Like many millennials, Daniel Eberhard has travelled widely. At the age of 29, he’s already visited 35 countries.
He’s trekked through the Himalayas, explored Burma, seen North Africa, and stayed in Central America.
In 2010, while he was visiting the Indian city of Varanasi—which is deemed holy by Hindus—a terrorist bomb went off within about 20 metres of where he was standing near the Ganges River. It killed two people, and more than 30 others were injured in an ensuing human stampede.
“All of my travels—this experience being one of them—have exposed me to a lot of other cultures in a way that has made me profoundly grateful to have the opportunities that I have,” Eberhard said in an interview at the Georgia Straight office. “We live in a country where we’ll always be relatively comfortable. So it just makes sense to dedicate your life to something that can move the needle.”
In Eberhard’s case, moving the needle meant launching a wind-energy company in 2010, which was later sold. Now he has cofounded a financial-technology company called Koho to help millennials save money.
The youthful CEO noted that there are no bricks and mortar attached to his “neobank”, and there also aren’t any service fees.
He emphasized that Koho’s agenda is to make banking simpler, more transparent, and more cost-effective.
“We partner with a federal financial institution,” Eberhard explained. “So they hold the money. We don’t hold or move money. We’re everything else.”
Koho recently announced its partners. The first is People’s Trust Canada, a federally regulated financial institution. Another is Galileo Processing, which enables Koho members to transfer money. The third partner is the credit-card giant Visa.
Creating an account is easy
Eberhard said it takes about three minutes for people to create an account on the Koho website. From there, members can deposit money from a pre-existing account.
“It does everything you do with your normal bank account and there are a number of other features that make it unique,” he said.
Koho makes its money off interchange, not banking fees. Every time a transaction is processed, Koho gets a small amount from the vendor.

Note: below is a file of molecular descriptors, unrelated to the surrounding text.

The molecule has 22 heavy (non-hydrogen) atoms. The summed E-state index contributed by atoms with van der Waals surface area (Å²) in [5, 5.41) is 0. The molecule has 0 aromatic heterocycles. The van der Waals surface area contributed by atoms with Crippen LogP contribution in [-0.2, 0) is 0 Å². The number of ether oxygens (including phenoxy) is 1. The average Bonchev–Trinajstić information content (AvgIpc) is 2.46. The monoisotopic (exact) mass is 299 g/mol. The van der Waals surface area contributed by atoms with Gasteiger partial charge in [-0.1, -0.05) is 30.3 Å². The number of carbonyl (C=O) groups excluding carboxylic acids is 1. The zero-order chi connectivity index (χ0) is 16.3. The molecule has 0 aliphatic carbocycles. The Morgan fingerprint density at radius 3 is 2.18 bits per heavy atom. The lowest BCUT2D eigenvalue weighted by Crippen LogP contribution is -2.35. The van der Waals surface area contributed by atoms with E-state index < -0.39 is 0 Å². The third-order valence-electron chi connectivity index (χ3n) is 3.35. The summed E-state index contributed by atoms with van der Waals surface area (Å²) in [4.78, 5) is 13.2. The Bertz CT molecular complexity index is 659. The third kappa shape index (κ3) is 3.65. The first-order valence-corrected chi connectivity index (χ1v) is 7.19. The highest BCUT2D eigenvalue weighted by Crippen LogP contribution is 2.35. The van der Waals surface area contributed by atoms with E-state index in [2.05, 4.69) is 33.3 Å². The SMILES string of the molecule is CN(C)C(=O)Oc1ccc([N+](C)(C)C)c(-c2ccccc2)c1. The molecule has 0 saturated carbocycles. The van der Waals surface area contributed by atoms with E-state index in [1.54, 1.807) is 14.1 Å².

It works the same way as when a person uses a credit card to buy groceries. The merchant receives the money minus interchange, which goes to the credit-card company. The owner of the credit card does not have to pay any fee to the vendor.
“Effectively, what Koho has done is we’ve removed enough costs so that we can be profitable off interchange alone,” Eberhard said.
Koho must know its clients
Koho is a private company and it’s overseen by the Financial Transactions and Reports Analysis Centre of Canada, aka FINTRAC.
As such, Koho is required to know its clients in the same way as a brokerage firm or other institutions.
“It’s a lot of the things you’d expect a millennial solution to be,” Eberhard said. “It’s social media, it’s grassroots, and it’s referrals through a peer.”
He added that the company’s goal is to offer more financial empowerment to young people.
He pointed out that the average Canadian pays $185 per year in banking fees, but those levies are waived for those who have sufficient assets, in the eyes of the bank.
Millennials tend to be asset-poor, so Eberhard believes that they’re likely paying more than the average in annual banking fees.
“I think we have a realistic chance to help people pay down debt sooner, get into homes sooner, and just be in a better financial position,” he said.
Eberhard relies on experienced mentors
Koho’s advisory board includes former Coast Capital CEO Lloyd Craig, former Assante Wealth Management CEO Joe Canavan, and former Wikia CEO Gil Penchina. Eberhard said he has benefited enormously from being able to bounce ideas off all three of them.
An avid reader, Eberhard also cited Rohinton Mistry’s A Fine Balance and Sam Harris’s Waking Up: A Guide to Spirituality Without Religion as major influences. He also meditates regularly and has read a lot about Stoicism.
Eberhard said Koho has six employees, and this month it moved into a larger office at 33 Water Street in Gastown. So where does he see Koho in three to five years?
“It’s not unreasonable to have 150,000 to 200,000 users at that point,” he said. “We will be a major player in the banking space in Canada.”
He acknowledged that there will always be those who want to enter bank branches. But he also noted that a growing portion of the population no longer cares about that. And if Koho takes off, it will also suggest that people are no longer looking for their bank CEO to be a 60-year-old white guy in a suit.